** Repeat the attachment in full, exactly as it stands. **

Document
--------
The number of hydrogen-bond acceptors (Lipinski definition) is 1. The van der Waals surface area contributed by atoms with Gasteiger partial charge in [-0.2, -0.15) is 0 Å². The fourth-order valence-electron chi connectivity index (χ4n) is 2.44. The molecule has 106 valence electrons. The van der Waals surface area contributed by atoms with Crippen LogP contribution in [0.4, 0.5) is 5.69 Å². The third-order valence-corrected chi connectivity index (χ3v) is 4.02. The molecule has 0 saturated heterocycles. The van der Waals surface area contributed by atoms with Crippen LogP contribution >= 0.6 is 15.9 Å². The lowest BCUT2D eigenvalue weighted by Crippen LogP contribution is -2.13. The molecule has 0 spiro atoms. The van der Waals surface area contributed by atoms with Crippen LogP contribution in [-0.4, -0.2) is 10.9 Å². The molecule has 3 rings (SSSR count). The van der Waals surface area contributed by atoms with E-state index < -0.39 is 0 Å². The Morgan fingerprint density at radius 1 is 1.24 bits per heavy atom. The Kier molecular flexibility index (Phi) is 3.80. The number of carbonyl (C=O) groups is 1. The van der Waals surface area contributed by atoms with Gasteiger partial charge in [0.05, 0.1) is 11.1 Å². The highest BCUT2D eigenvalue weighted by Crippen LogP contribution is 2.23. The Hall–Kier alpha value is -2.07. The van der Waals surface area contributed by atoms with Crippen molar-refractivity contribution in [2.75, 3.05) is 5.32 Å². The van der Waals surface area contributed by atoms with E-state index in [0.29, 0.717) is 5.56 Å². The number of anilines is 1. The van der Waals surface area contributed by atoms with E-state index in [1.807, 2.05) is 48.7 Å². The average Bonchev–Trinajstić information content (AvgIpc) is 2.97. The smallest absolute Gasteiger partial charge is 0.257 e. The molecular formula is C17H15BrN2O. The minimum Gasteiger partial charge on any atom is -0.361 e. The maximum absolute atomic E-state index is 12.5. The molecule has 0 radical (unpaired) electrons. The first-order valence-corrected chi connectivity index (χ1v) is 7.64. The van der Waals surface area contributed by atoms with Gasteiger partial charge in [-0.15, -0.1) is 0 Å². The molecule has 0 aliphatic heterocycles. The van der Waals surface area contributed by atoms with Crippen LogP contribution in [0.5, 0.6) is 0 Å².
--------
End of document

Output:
The number of hydrogen-bond acceptors (Lipinski definition) is 1. The van der Waals surface area contributed by atoms with Gasteiger partial charge in [-0.2, -0.15) is 0 Å². The fourth-order valence-electron chi connectivity index (χ4n) is 2.44. The molecule has 106 valence electrons. The van der Waals surface area contributed by atoms with Crippen LogP contribution in [0.4, 0.5) is 5.69 Å². The third-order valence-corrected chi connectivity index (χ3v) is 4.02. The molecule has 0 saturated heterocycles. The van der Waals surface area contributed by atoms with Crippen LogP contribution >= 0.6 is 15.9 Å². The lowest BCUT2D eigenvalue weighted by Crippen LogP contribution is -2.13. The molecule has 0 spiro atoms. The van der Waals surface area contributed by atoms with Crippen LogP contribution in [-0.4, -0.2) is 10.9 Å². The molecule has 3 rings (SSSR count). The van der Waals surface area contributed by atoms with E-state index < -0.39 is 0 Å². The Morgan fingerprint density at radius 1 is 1.24 bits per heavy atom. The Kier molecular flexibility index (Phi) is 3.80. The number of carbonyl (C=O) groups is 1. The van der Waals surface area contributed by atoms with Gasteiger partial charge in [0.05, 0.1) is 11.1 Å². The highest BCUT2D eigenvalue weighted by Crippen LogP contribution is 2.23. The Hall–Kier alpha value is -2.07. The van der Waals surface area contributed by atoms with Crippen molar-refractivity contribution in [2.75, 3.05) is 5.32 Å². The van der Waals surface area contributed by atoms with E-state index in [0.29, 0.717) is 5.56 Å². The number of anilines is 1. The van der Waals surface area contributed by atoms with E-state index in [1.807, 2.05) is 48.7 Å². The average Bonchev–Trinajstić information content (AvgIpc) is 2.97. The smallest absolute Gasteiger partial charge is 0.257 e. The molecular formula is C17H15BrN2O. The minimum Gasteiger partial charge on any atom is -0.361 e. The maximum absolute atomic E-state index is 12.5. The molecule has 0 radical (unpaired) electrons. The first-order valence-corrected chi connectivity index (χ1v) is 7.64. The van der Waals surface area contributed by atoms with Gasteiger partial charge in [-0.15, -0.1) is 0 Å². The molecule has 0 aliphatic heterocycles. The van der Waals surface area contributed by atoms with Crippen LogP contribution in [0.5, 0.6) is 0 Å².